A public key cryptosystem based on diophantine equations of degree increasing type

A public key cryptosystem based on diophantine equations of degree increasing type In this paper we propose a new public key cryptosystem based on diophantine equations which we call of degree increasing type. We use an analogous method to the “Algebraic Surface Cryptosystem” (ASC) proposed by Akiyama, Goto and Miyake. There are two main differences between our cryptosystem and ASC. One of them is to twist a plaintext by using some modular arithmetic to increase the number of candidates of the plaintext in order to complicate finding the correct plaintext. Another difference is to use a polynomial of degree increasing type to recover the plaintext uniquely even if the plaintext was twisted. Although we have not been able to give a security proof, we give some discussions on how secure our cryptosystem is against known attacks including the ideal decomposition attack, which can break the one‐wayness of ASC. http://www.deepdyve.com/assets/images/DeepDyve-Logo-lg.png Pacific Journal of Mathematics for Industry Springer Journals

A public key cryptosystem based on diophantine equations of degree increasing type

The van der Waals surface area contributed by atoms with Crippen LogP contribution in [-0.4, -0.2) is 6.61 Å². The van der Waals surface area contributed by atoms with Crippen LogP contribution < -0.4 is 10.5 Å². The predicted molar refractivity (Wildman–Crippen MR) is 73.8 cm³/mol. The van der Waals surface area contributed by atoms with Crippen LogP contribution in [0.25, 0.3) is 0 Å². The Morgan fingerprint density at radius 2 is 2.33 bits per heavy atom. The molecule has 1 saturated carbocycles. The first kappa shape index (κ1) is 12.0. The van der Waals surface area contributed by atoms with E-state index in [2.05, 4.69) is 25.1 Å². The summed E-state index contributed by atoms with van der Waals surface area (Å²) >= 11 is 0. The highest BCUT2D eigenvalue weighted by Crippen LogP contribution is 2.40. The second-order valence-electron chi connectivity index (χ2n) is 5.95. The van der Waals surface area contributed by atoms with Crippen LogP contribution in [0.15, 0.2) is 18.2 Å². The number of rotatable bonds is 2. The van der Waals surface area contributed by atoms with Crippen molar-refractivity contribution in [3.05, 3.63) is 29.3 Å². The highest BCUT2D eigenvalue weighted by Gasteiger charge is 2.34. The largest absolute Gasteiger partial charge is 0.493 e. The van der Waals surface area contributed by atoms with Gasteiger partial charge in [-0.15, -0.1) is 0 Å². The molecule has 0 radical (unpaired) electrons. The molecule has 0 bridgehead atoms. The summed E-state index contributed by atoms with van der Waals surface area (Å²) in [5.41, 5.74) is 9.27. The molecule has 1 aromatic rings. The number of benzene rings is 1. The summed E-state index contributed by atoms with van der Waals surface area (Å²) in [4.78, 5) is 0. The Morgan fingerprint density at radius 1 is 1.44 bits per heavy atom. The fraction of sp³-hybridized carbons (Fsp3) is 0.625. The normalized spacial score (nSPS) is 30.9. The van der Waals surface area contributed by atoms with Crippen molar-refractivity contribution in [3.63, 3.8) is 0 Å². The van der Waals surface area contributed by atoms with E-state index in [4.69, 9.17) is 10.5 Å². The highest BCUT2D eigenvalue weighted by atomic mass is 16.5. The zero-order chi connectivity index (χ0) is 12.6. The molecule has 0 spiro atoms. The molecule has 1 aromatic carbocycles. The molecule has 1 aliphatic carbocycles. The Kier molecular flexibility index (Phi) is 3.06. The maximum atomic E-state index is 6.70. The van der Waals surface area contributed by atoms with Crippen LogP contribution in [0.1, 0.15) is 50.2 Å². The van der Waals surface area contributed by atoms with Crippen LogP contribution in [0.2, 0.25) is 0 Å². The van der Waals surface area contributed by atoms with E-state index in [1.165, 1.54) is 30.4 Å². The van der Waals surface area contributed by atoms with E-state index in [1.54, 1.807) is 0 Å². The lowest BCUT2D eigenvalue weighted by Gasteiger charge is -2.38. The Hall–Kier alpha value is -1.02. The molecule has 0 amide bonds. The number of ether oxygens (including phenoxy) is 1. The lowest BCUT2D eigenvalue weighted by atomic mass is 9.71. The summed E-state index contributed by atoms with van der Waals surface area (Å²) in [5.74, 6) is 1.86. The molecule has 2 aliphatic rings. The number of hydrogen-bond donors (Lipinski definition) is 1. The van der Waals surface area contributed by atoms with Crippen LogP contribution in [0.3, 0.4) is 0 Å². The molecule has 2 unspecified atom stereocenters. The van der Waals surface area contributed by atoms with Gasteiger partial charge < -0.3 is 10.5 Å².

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Publisher
Springer Berlin Heidelberg
Copyright
Copyright © 2015 by Okumura; licensee Springer.
Subject
Mathematics; Applications of Mathematics; Quantitative Finance; Mathematical Applications in Computer Science; Mathematical Applications in the Physical Sciences; Mathematical Modeling and Industrial Mathematics; Math Applications in Computer Science
eISSN
2198-4115
D.O.I.
10.1186/s40736-015-0014-4
Publisher site
See Article on Publisher Site

Abstract

In this paper we propose a new public key cryptosystem based on diophantine equations which we call of degree increasing type. We use an analogous method to the “Algebraic Surface Cryptosystem” (ASC) proposed by Akiyama, Goto and Miyake. There are two main differences between our cryptosystem and ASC. One of them is to twist a plaintext by using some modular arithmetic to increase the number of candidates of the plaintext in order to complicate finding the correct plaintext. Another difference is to use a polynomial of degree increasing type to recover the plaintext uniquely even if the plaintext was twisted. Although we have not been able to give a security proof, we give some discussions on how secure our cryptosystem is against known attacks including the ideal decomposition attack, which can break the one‐wayness of ASC.

Journal

Pacific Journal of Mathematics for IndustrySpringer Journals

Published: Jun 5, 2015

References

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